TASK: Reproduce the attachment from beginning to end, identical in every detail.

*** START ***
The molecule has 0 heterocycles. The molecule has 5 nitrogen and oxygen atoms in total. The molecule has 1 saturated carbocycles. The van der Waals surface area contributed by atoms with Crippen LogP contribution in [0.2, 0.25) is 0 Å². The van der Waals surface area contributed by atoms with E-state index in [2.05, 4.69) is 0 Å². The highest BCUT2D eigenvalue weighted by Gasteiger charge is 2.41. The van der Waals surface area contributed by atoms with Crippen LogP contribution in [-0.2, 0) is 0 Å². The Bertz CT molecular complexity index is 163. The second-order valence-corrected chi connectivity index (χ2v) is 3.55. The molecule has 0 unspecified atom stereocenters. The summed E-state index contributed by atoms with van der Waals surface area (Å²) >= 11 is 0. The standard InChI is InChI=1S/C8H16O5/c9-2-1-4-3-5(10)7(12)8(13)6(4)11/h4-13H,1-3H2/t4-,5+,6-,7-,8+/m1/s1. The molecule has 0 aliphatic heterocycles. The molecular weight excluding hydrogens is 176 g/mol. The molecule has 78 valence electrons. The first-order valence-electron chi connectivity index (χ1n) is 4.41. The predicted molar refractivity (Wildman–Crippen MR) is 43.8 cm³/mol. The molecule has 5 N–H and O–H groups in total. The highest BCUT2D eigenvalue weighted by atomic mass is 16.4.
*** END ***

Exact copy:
The molecule has 0 heterocycles. The molecule has 5 nitrogen and oxygen atoms in total. The molecule has 1 saturated carbocycles. The van der Waals surface area contributed by atoms with Crippen LogP contribution in [0.2, 0.25) is 0 Å². The van der Waals surface area contributed by atoms with E-state index in [2.05, 4.69) is 0 Å². The highest BCUT2D eigenvalue weighted by Gasteiger charge is 2.41. The van der Waals surface area contributed by atoms with Crippen LogP contribution in [-0.2, 0) is 0 Å². The Bertz CT molecular complexity index is 163. The second-order valence-corrected chi connectivity index (χ2v) is 3.55. The molecule has 0 unspecified atom stereocenters. The summed E-state index contributed by atoms with van der Waals surface area (Å²) >= 11 is 0. The standard InChI is InChI=1S/C8H16O5/c9-2-1-4-3-5(10)7(12)8(13)6(4)11/h4-13H,1-3H2/t4-,5+,6-,7-,8+/m1/s1. The molecule has 0 aliphatic heterocycles. The molecular weight excluding hydrogens is 176 g/mol. The molecule has 78 valence electrons. The first-order valence-electron chi connectivity index (χ1n) is 4.41. The predicted molar refractivity (Wildman–Crippen MR) is 43.8 cm³/mol. The molecule has 5 N–H and O–H groups in total. The highest BCUT2D eigenvalue weighted by atomic mass is 16.4.